The strangerÍs eyes harden at the news, his gaze falls back upon the crystal rose in his hand. Gary wonders if the stranger will slip the rose back into his cloak.

  "It will suffice, Mr. Finn." says the stranger, taking the money from Gary's lap. "Even for a prize such as this, I cannot take what you cannot give." He extends the rose, and one note. "The bargain is sealedƒat twenty pounds, should you decide you would rather eat alone this morning after youÍve seen the truth."

   Gary says nothing, realizing the cynical reason behind the salesmanÍs gift„the stranger expects an unpleasant outcome for him. The money is in the strangerÍs hand, and the rose is in GaryÍs. His breath comes in sharp jerks. He licks his lips, looks around the room. Janet averts her eyes, burying her face in KevinÍs shoulder. Kevin shrugs helplessly. The stranger nods. The shadows wait. The petals surround a center that now burns brightly in his vision; the mist parts.

   For many seconds, there is nothing but solid blue. Then the light dims to complete darkness, almostƒexceptƒ A single candle lights the room. The orange flame flickers from a slight wind. There is a woman. Sitting, no, lying across, cushions. Pillows. It is a bed, their bedroom. In their flat. The image closes in.

   He sees his wife, April, lying awake on the bed, staring at the flame. The clock on the night-desk reads 4:07. This is right now, the early morning. And sheÍs awake. His own thoughts interject, reacting to the strangeness of the vision. April is always asleep when I come home. Or is she?

  But here she is now, awake. Nervous. Even desperate. He can feel that her stomach has knotted. He experiences the fluttering as if it were his own, magnified by his own sudden distress. IÍve made up my mind. IÍm telling him tonight. I canÍt bear keeping this secret any longer, and it is far past time he knew. IÍll tell him as soon as he gets home. ItÍs time Gary knows that IÍve gone to see him. A flush of fury pours over Gary. He almost pulls the crystal away, wanting to bury the truth, but the furious, betrayed part of him wants to know the rest. April continues her internal monologue, unaware of the trespasser into her deepest thoughts. In a little over an hour, my secret will be out. Amazing how quickly the time has gone. GaryÍs called every night, and I just couldnÍt bear to tell him. You donÍt break this kind of news to someone over the phone. ItÍs not right. And as soon as he walks through that door, IÍll tell him. I just donÍt know how heÍll act. He may even be upset at first.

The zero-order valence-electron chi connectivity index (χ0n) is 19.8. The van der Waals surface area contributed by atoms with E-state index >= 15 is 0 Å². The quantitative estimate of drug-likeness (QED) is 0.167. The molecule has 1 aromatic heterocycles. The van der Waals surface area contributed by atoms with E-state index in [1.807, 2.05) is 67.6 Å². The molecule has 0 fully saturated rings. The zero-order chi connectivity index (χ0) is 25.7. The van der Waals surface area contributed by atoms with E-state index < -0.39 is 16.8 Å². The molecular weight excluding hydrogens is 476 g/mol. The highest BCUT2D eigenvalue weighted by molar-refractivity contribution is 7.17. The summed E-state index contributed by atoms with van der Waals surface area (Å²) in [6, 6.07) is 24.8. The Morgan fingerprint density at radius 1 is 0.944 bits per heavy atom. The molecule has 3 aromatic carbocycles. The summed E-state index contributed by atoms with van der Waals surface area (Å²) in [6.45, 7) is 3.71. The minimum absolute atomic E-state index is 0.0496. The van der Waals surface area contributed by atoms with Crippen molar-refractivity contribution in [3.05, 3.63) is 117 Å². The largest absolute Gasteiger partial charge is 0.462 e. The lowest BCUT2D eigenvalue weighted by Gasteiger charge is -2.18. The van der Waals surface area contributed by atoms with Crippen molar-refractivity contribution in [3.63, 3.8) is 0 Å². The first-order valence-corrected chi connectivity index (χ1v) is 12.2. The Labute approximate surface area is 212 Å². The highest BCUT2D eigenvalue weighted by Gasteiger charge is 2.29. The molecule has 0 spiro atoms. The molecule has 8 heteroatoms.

At first? Gary thinks. Again a fluttering response in her gut. A nervous response so painful that she reaches down and strokes a hand across her stomach. No, not her stomach. Her abdomen. Calm down, little one. Daddy will be home soon, and then weÍll tell him all about our trip to the doctor. And wonÍt he be so very surprised?

   And with that, she curls herself up against the bed, overwhelmed by simultaneous joy and sorrow. Alone, she cries out once again to her missing husband, needing the other half of herself, who is always so strong for her. As she tries to be strong for him as well, knowing when they separate itÍs never by choice, but simply what he must do. Truthfully, he has always provided for them. And they have always taken full advantage, good time after good time. Because of those great joys, she puts on her happy face when he leaves, when she must endure living in a daze„a half stupor. She knows without the slightest doubt that he will always return. No matter where his travels take him, or how long they must endure their parting, he always returns. She can rely on that. Just as he can rely on her being here, waiting for him. It is the foundation of their bond these last seven years. Most burning passions cool after a few years, but theirs has never burned out. Never. And added to that heat over the years is something more precious than any lost desire: complete and total trust.

   April caresses her abdomen. Her pregnancy, already two months along, was discovered only a couple of days after he left. ItÍs been too long. He will know tonight. She knows that the news will shock him, reel him, for just a moment. Until he realizes that they will face this as they have all things, together, supporting each other in all ways. He can count on it. ItÍs just going to be a rocky few minutes. She picks the clock up. HeÍll be coming home soon, little one. Daddy will be coming home soonƒ

   The rose drops into his lap. He senses that the others, his companions, are on the edge of their seats. He blinks away tears (realizing for the first time that he is crying).